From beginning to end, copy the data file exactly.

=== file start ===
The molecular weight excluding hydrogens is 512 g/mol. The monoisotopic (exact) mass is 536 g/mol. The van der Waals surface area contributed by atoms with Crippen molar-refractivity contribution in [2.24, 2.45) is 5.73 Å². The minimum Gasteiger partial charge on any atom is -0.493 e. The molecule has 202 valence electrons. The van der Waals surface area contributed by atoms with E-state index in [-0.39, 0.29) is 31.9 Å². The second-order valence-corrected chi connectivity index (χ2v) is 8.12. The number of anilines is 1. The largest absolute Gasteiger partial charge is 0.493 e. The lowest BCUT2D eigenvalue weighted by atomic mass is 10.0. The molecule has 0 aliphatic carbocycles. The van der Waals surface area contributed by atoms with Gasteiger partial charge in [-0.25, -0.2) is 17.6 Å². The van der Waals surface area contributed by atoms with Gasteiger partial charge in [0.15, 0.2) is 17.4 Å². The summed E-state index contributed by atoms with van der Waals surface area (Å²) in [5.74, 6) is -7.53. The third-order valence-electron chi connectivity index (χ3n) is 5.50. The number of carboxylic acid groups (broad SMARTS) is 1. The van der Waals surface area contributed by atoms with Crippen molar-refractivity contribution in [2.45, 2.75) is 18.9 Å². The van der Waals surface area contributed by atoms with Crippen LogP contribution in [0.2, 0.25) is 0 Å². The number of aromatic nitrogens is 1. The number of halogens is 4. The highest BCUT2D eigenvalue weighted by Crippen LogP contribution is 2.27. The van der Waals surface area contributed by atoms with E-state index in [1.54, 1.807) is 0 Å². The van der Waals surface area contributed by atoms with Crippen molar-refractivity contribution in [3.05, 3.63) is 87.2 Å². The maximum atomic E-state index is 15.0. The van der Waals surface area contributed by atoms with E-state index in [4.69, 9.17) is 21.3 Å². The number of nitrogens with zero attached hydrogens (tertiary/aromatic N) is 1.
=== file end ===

The molecular weight excluding hydrogens is 512 g/mol. The monoisotopic (exact) mass is 536 g/mol. The van der Waals surface area contributed by atoms with Crippen molar-refractivity contribution in [2.24, 2.45) is 5.73 Å². The minimum Gasteiger partial charge on any atom is -0.493 e. The molecule has 202 valence electrons. The van der Waals surface area contributed by atoms with E-state index in [-0.39, 0.29) is 31.9 Å². The second-order valence-corrected chi connectivity index (χ2v) is 8.12. The number of anilines is 1. The largest absolute Gasteiger partial charge is 0.493 e. The lowest BCUT2D eigenvalue weighted by atomic mass is 10.0. The molecule has 0 aliphatic carbocycles. The van der Waals surface area contributed by atoms with Gasteiger partial charge in [-0.25, -0.2) is 17.6 Å². The van der Waals surface area contributed by atoms with Gasteiger partial charge in [0.15, 0.2) is 17.4 Å². The summed E-state index contributed by atoms with van der Waals surface area (Å²) in [5.74, 6) is -7.53. The third-order valence-electron chi connectivity index (χ3n) is 5.50. The number of carboxylic acid groups (broad SMARTS) is 1. The van der Waals surface area contributed by atoms with Crippen molar-refractivity contribution in [2.45, 2.75) is 18.9 Å². The van der Waals surface area contributed by atoms with Crippen LogP contribution in [0.2, 0.25) is 0 Å². The number of aromatic nitrogens is 1. The number of halogens is 4. The highest BCUT2D eigenvalue weighted by Crippen LogP contribution is 2.27. The van der Waals surface area contributed by atoms with E-state index in [1.54, 1.807) is 0 Å². The van der Waals surface area contributed by atoms with Crippen molar-refractivity contribution in [3.05, 3.63) is 87.2 Å². The maximum atomic E-state index is 15.0. The van der Waals surface area contributed by atoms with E-state index in [4.69, 9.17) is 21.3 Å². The number of nitrogens with zero attached hydrogens (tertiary/aromatic N) is 1.